Pathology, Universidade Federal de São Paulo , São Paulo , Brazil.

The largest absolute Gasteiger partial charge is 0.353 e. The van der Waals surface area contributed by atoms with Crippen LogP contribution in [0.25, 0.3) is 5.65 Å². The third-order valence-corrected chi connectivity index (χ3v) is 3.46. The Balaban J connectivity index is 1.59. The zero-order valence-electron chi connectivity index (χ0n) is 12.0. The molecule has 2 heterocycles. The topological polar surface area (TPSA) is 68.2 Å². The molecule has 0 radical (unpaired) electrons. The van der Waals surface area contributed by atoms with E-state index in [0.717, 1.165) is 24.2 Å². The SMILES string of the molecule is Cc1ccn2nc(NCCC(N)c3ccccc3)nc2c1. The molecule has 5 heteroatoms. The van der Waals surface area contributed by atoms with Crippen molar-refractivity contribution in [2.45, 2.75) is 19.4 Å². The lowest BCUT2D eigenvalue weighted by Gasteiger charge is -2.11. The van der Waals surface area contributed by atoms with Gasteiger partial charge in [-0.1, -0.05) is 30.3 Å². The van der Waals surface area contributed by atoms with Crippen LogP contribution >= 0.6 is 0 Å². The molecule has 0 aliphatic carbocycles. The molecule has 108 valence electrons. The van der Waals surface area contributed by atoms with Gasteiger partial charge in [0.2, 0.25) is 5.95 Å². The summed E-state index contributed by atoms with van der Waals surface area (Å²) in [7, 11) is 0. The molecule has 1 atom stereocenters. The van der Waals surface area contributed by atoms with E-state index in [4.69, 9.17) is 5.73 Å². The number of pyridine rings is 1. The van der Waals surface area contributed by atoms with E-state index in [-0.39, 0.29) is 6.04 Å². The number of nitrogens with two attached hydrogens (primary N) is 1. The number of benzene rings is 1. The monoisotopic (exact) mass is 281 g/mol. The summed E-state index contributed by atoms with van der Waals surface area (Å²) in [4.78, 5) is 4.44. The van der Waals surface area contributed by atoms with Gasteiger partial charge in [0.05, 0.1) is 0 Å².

Abstract Background. In chronic liver diseases of different etiologies, including viral hepatitis, genotoxic effects of oxidative stress have been shown, both in clinical and in experimental conditions, suggesting that this mechanism may contribute to the evolution of the disease. Aim. To evaluate DNA damage in the peripheral blood of untreated non-diabetic patients with chronic hepatitis C and control subjects, and its correlation with demographic, anthropometric, biochemical, and histological parameters in the patient sample. Patients and methods. This study comprised 100 subjects of both genders, 60 of whom were treatment-naïve patients with positive serology for genotype 1 hepatitis C. The remaining 40 were blood donors with negative serology for hepatitis who were used as control subjects, and matched by gender, age, weight, and BMI. DNA damage was determined using the comet assay in the total peripheral blood. Results. The DNA damage evaluated by the comet assay revealed higher values in the group of patients with hepatitis compared with that in the control group. The relationships of the comet assay with the studied variables were assessed using multivariate analysis; significant correlations were only identified with insulin (r = 0.343, p = 0.008) and Homeostasis Model Assessment Insulin Resistance (HOMA-IR) (r = 0.331, p = 0.011). Conclusion. Patients with genotype 1 chronic hepatitis C have higher rates of DNA damage, as determined by comet assay and this alteration is correlated with the HOMA index of insulin resistance.